In the days that follow, your inboxes belch out more:
Black young men are now an at-risk species in the Anglophone regions, just like in the United States. Are you black, of average to tall stature, possibly aged 17- 30? Then you could possibly be an ‘Amba boy’ and the police (with no questions asked- and even if asked, not in English) would profile you, arrest or possibly execute you at the least provocation.
Your neighbor films her daughter, a toddler practicing her hiding technique. Like the fire drills in western schools. Except this is a four-year-old who now recognizes the sound of gunshots and how to hide under the leather sofa even as she has yet to enter a nursery school classroom.
You’re told that one of your former neighbors is now fundraising. Asking all and sundry for help as her husband has been kidnapped. The boys asked for 10 million FCFA and the family negotiated the ransom down to half that price. You picture the bargaining over the phone and shake your head. How does one bargain on the life of one’s spouse?
By last week, the frequency of the messages had increased, but not their content is different. “Mo I’m in Yaoundé now, I’m safe.” Or “Mo pray for us oo! I am hoping to leave to Douala tomorrow”. Their WhatsApp statuses show they’re okay, the proof is in their taking photos on the sides of the road with and there being no sign of military trucks. These ones had made it safely to the ‘other Cameroon’ despite the risk of being packed tightly in buses now carrying everything and everyone away from home.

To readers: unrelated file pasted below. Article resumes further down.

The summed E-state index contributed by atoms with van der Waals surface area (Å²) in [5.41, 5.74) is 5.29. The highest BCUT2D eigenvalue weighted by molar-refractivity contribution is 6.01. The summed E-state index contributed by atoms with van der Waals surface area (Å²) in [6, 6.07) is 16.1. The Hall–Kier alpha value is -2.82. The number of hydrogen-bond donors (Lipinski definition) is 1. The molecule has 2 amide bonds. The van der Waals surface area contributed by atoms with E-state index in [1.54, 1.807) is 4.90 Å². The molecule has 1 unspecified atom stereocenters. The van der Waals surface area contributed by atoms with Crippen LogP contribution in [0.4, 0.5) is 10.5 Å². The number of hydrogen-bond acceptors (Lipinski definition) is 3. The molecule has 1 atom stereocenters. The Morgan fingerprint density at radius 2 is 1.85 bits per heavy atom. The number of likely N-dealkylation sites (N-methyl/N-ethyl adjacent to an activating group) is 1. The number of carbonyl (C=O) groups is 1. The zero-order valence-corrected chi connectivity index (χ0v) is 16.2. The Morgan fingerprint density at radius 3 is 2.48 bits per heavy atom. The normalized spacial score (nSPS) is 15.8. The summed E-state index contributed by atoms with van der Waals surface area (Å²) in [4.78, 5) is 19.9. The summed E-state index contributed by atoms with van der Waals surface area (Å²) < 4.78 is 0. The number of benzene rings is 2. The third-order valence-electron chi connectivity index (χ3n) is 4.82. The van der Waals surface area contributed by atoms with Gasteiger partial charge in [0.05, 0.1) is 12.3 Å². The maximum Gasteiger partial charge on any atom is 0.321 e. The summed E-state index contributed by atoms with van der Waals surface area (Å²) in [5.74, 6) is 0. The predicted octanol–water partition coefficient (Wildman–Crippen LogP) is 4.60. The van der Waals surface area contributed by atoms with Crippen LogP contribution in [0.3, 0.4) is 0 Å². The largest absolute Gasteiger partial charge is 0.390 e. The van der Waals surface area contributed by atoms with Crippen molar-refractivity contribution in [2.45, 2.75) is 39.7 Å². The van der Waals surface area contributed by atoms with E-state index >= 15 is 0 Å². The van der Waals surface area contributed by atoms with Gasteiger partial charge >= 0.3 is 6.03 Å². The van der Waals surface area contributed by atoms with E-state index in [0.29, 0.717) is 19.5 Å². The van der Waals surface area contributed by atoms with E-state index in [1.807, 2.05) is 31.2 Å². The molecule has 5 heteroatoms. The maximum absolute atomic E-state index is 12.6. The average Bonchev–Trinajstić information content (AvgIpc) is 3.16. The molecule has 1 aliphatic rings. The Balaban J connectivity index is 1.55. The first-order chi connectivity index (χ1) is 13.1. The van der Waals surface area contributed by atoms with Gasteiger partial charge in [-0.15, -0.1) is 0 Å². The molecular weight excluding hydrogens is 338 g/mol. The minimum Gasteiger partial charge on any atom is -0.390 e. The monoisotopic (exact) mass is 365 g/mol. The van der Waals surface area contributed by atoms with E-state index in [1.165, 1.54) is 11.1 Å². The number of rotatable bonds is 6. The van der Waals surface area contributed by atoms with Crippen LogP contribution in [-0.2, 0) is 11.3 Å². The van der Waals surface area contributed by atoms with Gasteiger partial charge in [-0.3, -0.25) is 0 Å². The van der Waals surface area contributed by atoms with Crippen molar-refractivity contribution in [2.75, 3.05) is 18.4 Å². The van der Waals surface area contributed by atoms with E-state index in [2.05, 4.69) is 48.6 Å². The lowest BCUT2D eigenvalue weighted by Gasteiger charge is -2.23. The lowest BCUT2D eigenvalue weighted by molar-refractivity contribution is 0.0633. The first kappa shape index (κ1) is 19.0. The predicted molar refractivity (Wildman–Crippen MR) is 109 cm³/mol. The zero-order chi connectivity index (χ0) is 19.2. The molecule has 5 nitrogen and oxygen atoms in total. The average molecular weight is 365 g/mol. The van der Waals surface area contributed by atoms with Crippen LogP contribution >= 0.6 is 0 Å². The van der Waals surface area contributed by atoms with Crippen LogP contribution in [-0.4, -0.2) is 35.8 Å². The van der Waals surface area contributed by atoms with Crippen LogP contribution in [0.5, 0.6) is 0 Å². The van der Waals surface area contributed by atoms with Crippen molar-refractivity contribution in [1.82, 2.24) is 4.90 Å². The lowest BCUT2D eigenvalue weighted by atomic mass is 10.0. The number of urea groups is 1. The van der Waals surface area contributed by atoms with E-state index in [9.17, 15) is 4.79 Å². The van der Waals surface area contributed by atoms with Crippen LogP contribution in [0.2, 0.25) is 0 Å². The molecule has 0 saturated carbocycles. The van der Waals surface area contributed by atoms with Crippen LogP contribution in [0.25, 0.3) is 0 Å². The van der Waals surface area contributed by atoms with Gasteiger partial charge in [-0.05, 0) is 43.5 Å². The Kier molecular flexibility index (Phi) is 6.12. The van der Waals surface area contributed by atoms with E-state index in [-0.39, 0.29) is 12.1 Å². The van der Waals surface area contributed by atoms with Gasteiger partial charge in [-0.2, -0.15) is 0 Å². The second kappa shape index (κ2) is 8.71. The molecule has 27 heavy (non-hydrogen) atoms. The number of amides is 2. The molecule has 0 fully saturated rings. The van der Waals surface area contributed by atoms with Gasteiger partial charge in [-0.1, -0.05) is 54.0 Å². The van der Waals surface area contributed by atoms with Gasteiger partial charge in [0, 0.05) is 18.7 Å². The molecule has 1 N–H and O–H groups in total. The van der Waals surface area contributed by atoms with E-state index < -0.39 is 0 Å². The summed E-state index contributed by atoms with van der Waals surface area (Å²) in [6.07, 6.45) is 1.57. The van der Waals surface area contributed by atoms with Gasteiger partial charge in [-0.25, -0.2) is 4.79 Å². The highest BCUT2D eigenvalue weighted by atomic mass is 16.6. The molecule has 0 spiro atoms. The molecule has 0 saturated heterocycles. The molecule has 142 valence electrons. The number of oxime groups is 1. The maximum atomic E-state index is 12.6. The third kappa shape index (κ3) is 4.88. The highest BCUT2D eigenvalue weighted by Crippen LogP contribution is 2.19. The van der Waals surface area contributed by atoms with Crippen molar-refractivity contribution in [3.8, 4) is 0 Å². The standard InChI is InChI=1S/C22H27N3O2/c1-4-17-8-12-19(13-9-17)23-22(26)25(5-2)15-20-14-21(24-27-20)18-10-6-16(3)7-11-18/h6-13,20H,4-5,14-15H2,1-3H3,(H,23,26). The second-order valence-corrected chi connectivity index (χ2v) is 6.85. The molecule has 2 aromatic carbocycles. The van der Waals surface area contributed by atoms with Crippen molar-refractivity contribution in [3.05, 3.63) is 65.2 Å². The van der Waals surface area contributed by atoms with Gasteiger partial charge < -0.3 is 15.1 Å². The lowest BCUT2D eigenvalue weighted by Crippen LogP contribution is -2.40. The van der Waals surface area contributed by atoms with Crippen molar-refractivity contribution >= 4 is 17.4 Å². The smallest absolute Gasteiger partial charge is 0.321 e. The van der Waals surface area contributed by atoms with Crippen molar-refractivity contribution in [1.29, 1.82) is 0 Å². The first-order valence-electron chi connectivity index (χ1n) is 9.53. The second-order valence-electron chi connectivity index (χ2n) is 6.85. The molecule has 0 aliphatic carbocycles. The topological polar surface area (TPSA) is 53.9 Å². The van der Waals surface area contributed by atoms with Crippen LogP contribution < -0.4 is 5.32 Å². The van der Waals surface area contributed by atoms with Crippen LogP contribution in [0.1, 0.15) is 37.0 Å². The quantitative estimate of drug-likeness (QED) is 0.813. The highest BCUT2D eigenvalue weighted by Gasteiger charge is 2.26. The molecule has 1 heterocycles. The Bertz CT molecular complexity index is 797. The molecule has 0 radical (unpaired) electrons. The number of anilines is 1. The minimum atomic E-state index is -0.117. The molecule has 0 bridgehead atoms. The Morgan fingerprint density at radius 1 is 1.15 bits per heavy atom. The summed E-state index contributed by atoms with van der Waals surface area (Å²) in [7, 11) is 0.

You wonder where home is for you now. With your mixed identity and you wonder if the reports you get are acts perpetrated by people you call *your* people. You take in all the ‘Pray for Cameroon messages’ even the long ones which literally threaten you to forward or else! You no longer complain about such messages because faith even warped faith is needed at such a time.
Three days ago, you did a makeshift roll-call of all your loved ones. Where will they be between the 30th of September and after Election Day scheduled for the 7th of October? You want to know who will be in the ‘danger zones’; who to worry about.
On the 30th you try to call all those who remained behind. You want to hear their voices, see their faces and laugh. After all, the government may display their foolish cruelty again and cut off internet access as they did last year on the 1st of October after promising they wouldn’t. So you take in the faces and voices of your loved ones and think of Alicia Keys’ singing “Every time you hold me, hold me like it is the last time…” You laugh at your own melodramatic thoughts, you’re exaggerating you think to yourself.
Until 9pm, Cameroon time. Your aunt, one of those who remained behind. Someone you spoke to for an hour between 6 and 7pm, someone who had reassured you that they were safe and will remain safe. Yet she sends you a voice note seven minutes long and when you play it you hear the voices of everyone in the house and you recognize what is being recorded as the family evening devotion. The voices of four boys aged 6-11, a girl blossoming into her teens, your aunt and her husband who would typically be absent merge together in singing ‘we lean on you Jesus, we lean on you’ and then after a few more choruses, a prayer.
You no longer think you were exaggerating. That devotion, that voice note, reminds you of the scene in Hotel Rwanda where the staff members call former guests to dramatically bid farewell.
Except this is not fiction, this is not historical. This is what is happening Cameroon in 2018. And like a comedy relief in the drama that is our present reality, nine men- eight only slightly better than one octogenarian- are campaigning for elections scheduled a week from now.